This is a chiropractic clinic that has a nurse practitioner working there, as discussed by my colleague. They have a “medical director”, but a search under that doctor’s name shows that he works at 6 different clinics in the area, including the local QC Kinetix, so he’s clearly a medical director for hire. For example, his Linkedin profile and online search states he lives in the Orlando area but covers clinics as far south as Miami. Growing up in Florida, that’s a 4 hour’s drive. So there’s no way that he commutes 8 hours there and back every day.
So what’s happening here? We have a classic chiropractic office integrative setup. The nurse practitioner (NP) sees the patients and if the medical director shows up at all, it would be infrequently at best.
Above my colleague is complaining that the NP is out of her practice depth by injecting the spine and claiming that she is using “stem cells” from an off-the-shelf vial. So assuming that’s the case, how do we as IO physicians police this?
My Experience with Board Complaints
I advised my colleague above that in my experience, complaining to the nursing board is unlikely to help. Why? After several complaints being totally ignored here in Colorado and elsewhere, my take is that the nursing board is trying to continually expand the scope of practice for NPs. Hence, any complaint about an NP who is going beyond that scope, even if it’s dangerous, will be unlikely to initiate an investigation and sanction.
However, where I have had more success is with submitting a complaint to the chiropractic board on the details of why the care being delivered is fraudulent (i.e. injecting birth tissues that are dead and calling that “stem cell therapy”) or how the care being delivered in that office is dangerous. Why? That’s an interesting one.
There’s a bit of a civil war within the chiropractic profession. Most chiropractors don’t own nor will they contemplate this type of integrative practice where a mid-level and medical director is hired. They simply don’t believe that this is responsible chiropractic care. In addition, chiropractors have long fought an uphill battle to be taken seriously by the medical profession. While providers like myself have long worked with good chiropractors and appreciated how they can help patients, some physicians still won’t go there. Hence, the chiropractic profession has learned the hard way that policing itself is the path to acceptance by mainstream medicine. Hence, when I have submitted well-written complaints to the chiropractic board they are usually taken seriously.Join us for a free Regenexx webinar.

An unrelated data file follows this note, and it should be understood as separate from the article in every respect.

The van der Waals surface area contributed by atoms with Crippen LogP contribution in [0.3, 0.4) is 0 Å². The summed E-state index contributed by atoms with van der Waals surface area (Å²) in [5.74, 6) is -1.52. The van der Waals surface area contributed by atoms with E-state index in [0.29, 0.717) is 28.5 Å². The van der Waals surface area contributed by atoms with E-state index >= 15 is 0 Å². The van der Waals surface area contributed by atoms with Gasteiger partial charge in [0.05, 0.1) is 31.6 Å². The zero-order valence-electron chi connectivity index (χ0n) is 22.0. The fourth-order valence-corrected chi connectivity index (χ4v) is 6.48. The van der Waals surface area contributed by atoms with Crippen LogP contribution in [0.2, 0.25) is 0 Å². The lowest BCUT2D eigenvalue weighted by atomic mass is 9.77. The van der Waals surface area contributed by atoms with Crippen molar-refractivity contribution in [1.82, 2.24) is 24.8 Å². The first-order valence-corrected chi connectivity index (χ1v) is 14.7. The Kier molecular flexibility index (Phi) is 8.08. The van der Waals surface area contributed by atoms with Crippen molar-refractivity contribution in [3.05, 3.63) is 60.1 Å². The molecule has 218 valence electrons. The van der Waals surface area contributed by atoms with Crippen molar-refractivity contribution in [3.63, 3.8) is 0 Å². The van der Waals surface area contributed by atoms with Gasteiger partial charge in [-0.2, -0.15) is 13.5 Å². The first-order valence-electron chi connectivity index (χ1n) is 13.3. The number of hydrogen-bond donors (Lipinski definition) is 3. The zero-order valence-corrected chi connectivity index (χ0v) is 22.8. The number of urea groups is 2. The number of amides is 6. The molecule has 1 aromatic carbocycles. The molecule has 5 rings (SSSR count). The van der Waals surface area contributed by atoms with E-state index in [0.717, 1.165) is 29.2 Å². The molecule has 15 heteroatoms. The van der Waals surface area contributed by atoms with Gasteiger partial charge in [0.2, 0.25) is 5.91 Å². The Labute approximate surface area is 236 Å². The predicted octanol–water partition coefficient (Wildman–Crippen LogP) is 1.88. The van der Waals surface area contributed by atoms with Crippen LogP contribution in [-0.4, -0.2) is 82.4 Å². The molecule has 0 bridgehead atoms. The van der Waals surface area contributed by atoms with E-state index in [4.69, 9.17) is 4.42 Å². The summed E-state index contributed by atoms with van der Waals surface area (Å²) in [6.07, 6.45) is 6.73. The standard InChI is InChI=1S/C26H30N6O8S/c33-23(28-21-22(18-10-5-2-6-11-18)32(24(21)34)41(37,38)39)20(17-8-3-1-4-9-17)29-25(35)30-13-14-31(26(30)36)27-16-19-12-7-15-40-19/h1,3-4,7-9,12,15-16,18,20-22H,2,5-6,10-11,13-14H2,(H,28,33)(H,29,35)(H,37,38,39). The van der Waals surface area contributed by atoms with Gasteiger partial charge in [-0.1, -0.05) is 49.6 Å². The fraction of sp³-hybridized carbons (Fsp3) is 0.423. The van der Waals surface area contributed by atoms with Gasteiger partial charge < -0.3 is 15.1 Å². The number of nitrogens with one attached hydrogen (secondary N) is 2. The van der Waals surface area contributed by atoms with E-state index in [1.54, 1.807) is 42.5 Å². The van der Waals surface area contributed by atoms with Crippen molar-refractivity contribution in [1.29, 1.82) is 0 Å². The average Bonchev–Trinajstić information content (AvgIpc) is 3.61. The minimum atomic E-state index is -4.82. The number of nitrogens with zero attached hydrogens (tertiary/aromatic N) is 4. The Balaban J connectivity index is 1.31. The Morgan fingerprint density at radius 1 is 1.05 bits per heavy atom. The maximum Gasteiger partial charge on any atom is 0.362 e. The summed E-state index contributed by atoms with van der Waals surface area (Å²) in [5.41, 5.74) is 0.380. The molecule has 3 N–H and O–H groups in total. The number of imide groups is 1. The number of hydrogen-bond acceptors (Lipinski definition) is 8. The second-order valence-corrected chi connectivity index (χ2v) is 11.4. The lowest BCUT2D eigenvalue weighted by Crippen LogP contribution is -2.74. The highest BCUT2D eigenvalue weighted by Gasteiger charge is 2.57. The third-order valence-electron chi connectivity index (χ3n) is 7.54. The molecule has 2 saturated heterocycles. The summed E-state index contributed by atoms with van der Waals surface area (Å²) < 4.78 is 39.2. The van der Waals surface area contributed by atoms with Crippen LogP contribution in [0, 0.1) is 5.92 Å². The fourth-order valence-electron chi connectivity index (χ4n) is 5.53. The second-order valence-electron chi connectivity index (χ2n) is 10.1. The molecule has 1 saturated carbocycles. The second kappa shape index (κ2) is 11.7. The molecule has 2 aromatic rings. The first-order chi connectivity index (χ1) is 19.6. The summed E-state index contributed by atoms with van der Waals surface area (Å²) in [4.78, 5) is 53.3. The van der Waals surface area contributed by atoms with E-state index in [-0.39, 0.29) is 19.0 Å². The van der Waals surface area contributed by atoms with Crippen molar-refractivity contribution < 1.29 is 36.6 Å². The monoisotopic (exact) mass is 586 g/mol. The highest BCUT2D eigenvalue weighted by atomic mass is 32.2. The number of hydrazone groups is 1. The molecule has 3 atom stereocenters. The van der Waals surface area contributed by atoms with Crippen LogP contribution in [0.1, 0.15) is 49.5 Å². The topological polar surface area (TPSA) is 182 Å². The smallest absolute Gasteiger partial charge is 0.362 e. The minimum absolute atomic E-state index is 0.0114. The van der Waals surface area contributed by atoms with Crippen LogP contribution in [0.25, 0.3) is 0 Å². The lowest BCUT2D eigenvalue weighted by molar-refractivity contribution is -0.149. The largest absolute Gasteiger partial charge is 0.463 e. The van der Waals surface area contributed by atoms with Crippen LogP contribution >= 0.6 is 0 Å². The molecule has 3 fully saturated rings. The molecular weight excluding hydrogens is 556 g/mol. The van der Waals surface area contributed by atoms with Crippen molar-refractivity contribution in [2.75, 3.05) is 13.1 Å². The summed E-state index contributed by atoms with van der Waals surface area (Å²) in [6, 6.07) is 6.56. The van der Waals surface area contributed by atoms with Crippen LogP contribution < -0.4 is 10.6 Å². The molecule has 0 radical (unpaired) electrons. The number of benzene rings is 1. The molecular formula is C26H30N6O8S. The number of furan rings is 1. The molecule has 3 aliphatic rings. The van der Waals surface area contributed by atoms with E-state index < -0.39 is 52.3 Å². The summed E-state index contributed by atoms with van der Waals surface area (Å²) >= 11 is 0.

What Should the Complaint Say?
Here’s what I believe the Florida chiropractic board would pay close attention to:
- Fraud-Claiming to be injecting “stem cells” when dead tissue is being injected. The data is very clear on this one with our recent paper in the American Journal of Sports Medicine being yet another study that shows this is a fraudulent claim.
- Over Reaching on Claims-The language on the publically available website above makes it seem like this office can regrow older people young new joints. That’s also a type of fraud.
- Lack of Medical Direction-How often does this medical director who is employed at 6 different places actually show up in the clinic? A simple call to this office could find that out.
- A Nurse Doing Dangerous Things-Is this nurse sticking a needle into the spine blind? If so, how? Are there any bad outcomes that were due to poor training?
- Misrepresentation-If you call this clinic and want your disc injected with stem cells, will they tell you a nurse can do this with ultrasound? Meaning is a bait and switch happening?
Putting It All Together
If our field of Interventional Orthobiologics is to become standard of care, we must begin policing what qualifies under that umbrella and what doesn’t. That includes things like ethical standards, basic qualifications to be trained, standardizing procedures, and policing. That last item is a critical part of the equation. So please take some time as an IO physician to call things out you know aren’t right. That’s when you know people are receiving substandard or dangerous care and being charged an arm and a leg.
The upshot? We need to police ourselves if we want to become the standard of care. It’s really that simple.